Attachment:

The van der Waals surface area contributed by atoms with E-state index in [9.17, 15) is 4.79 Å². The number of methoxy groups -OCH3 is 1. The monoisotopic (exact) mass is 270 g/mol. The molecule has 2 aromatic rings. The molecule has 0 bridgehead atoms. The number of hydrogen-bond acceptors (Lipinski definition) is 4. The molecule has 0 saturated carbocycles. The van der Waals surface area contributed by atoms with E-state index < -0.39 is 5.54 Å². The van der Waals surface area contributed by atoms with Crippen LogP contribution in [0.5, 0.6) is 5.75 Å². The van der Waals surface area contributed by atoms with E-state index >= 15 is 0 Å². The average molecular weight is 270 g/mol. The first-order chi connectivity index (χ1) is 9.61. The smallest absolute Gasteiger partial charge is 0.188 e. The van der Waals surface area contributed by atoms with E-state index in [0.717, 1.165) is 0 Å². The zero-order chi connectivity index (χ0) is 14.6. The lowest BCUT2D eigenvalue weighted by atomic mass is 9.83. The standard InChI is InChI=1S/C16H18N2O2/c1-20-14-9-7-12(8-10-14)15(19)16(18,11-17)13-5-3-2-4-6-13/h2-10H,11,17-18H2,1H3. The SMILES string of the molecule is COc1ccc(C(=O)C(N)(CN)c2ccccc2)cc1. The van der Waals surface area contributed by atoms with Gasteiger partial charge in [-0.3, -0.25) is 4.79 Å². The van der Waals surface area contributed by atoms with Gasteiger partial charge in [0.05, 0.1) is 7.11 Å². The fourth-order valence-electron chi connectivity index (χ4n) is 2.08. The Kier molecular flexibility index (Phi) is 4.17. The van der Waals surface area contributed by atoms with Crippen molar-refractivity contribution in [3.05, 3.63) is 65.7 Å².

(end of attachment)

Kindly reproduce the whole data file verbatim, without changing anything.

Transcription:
The van der Waals surface area contributed by atoms with E-state index in [9.17, 15) is 4.79 Å². The number of methoxy groups -OCH3 is 1. The monoisotopic (exact) mass is 270 g/mol. The molecule has 2 aromatic rings. The molecule has 0 bridgehead atoms. The number of hydrogen-bond acceptors (Lipinski definition) is 4. The molecule has 0 saturated carbocycles. The van der Waals surface area contributed by atoms with E-state index < -0.39 is 5.54 Å². The van der Waals surface area contributed by atoms with Crippen LogP contribution in [0.5, 0.6) is 5.75 Å². The van der Waals surface area contributed by atoms with E-state index >= 15 is 0 Å². The average molecular weight is 270 g/mol. The first-order chi connectivity index (χ1) is 9.61. The smallest absolute Gasteiger partial charge is 0.188 e. The van der Waals surface area contributed by atoms with E-state index in [0.717, 1.165) is 0 Å². The zero-order chi connectivity index (χ0) is 14.6. The lowest BCUT2D eigenvalue weighted by atomic mass is 9.83. The standard InChI is InChI=1S/C16H18N2O2/c1-20-14-9-7-12(8-10-14)15(19)16(18,11-17)13-5-3-2-4-6-13/h2-10H,11,17-18H2,1H3. The SMILES string of the molecule is COc1ccc(C(=O)C(N)(CN)c2ccccc2)cc1. The van der Waals surface area contributed by atoms with Gasteiger partial charge in [-0.3, -0.25) is 4.79 Å². The van der Waals surface area contributed by atoms with Gasteiger partial charge in [0.05, 0.1) is 7.11 Å². The fourth-order valence-electron chi connectivity index (χ4n) is 2.08. The Kier molecular flexibility index (Phi) is 4.17. The van der Waals surface area contributed by atoms with Crippen molar-refractivity contribution in [3.05, 3.63) is 65.7 Å².